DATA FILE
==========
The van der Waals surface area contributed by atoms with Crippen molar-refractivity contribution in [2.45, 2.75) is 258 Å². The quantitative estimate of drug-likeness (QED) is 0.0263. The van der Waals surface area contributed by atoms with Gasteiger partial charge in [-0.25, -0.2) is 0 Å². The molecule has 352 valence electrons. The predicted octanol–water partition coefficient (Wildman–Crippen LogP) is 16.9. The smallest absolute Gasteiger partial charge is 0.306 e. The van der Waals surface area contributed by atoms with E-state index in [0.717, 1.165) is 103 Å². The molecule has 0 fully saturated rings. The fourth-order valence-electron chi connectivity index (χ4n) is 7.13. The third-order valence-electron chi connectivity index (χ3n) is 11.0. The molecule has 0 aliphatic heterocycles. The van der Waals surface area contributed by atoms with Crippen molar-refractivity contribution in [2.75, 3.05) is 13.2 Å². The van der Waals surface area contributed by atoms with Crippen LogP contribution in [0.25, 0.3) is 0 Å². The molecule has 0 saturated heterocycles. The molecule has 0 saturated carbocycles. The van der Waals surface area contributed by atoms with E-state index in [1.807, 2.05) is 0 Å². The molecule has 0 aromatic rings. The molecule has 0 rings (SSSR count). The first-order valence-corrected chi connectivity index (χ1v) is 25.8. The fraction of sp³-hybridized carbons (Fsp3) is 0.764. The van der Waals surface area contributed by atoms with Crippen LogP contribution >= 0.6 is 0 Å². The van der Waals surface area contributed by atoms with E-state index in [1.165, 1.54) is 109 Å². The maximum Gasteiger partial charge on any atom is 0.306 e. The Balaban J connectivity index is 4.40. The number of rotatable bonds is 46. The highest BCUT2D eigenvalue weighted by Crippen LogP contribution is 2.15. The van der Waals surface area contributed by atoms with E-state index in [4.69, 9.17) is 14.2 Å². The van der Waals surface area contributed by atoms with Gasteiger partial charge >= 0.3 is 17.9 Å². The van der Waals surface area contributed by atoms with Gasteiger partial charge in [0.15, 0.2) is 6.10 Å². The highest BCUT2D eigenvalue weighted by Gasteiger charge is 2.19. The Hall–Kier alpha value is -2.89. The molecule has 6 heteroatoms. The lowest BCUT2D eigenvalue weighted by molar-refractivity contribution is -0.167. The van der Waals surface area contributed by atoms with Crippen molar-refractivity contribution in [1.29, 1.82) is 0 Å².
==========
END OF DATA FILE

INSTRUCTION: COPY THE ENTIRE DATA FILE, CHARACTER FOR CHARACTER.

The van der Waals surface area contributed by atoms with Crippen molar-refractivity contribution in [2.45, 2.75) is 258 Å². The quantitative estimate of drug-likeness (QED) is 0.0263. The van der Waals surface area contributed by atoms with Gasteiger partial charge in [-0.25, -0.2) is 0 Å². The molecule has 352 valence electrons. The predicted octanol–water partition coefficient (Wildman–Crippen LogP) is 16.9. The smallest absolute Gasteiger partial charge is 0.306 e. The van der Waals surface area contributed by atoms with E-state index in [0.717, 1.165) is 103 Å². The molecule has 0 fully saturated rings. The fourth-order valence-electron chi connectivity index (χ4n) is 7.13. The third-order valence-electron chi connectivity index (χ3n) is 11.0. The molecule has 0 aliphatic heterocycles. The van der Waals surface area contributed by atoms with Crippen molar-refractivity contribution in [2.75, 3.05) is 13.2 Å². The van der Waals surface area contributed by atoms with Crippen LogP contribution in [0.25, 0.3) is 0 Å². The molecule has 0 saturated heterocycles. The molecule has 0 saturated carbocycles. The van der Waals surface area contributed by atoms with E-state index in [1.807, 2.05) is 0 Å². The molecule has 0 aromatic rings. The molecule has 0 rings (SSSR count). The first-order valence-corrected chi connectivity index (χ1v) is 25.8. The fraction of sp³-hybridized carbons (Fsp3) is 0.764. The van der Waals surface area contributed by atoms with Crippen LogP contribution >= 0.6 is 0 Å². The van der Waals surface area contributed by atoms with E-state index in [1.165, 1.54) is 109 Å². The maximum Gasteiger partial charge on any atom is 0.306 e. The Balaban J connectivity index is 4.40. The number of rotatable bonds is 46. The highest BCUT2D eigenvalue weighted by Crippen LogP contribution is 2.15. The van der Waals surface area contributed by atoms with E-state index in [4.69, 9.17) is 14.2 Å². The van der Waals surface area contributed by atoms with Gasteiger partial charge >= 0.3 is 17.9 Å². The van der Waals surface area contributed by atoms with Gasteiger partial charge in [0.15, 0.2) is 6.10 Å². The highest BCUT2D eigenvalue weighted by Gasteiger charge is 2.19. The Hall–Kier alpha value is -2.89. The molecule has 6 heteroatoms. The lowest BCUT2D eigenvalue weighted by molar-refractivity contribution is -0.167. The van der Waals surface area contributed by atoms with Crippen molar-refractivity contribution in [1.29, 1.82) is 0 Å².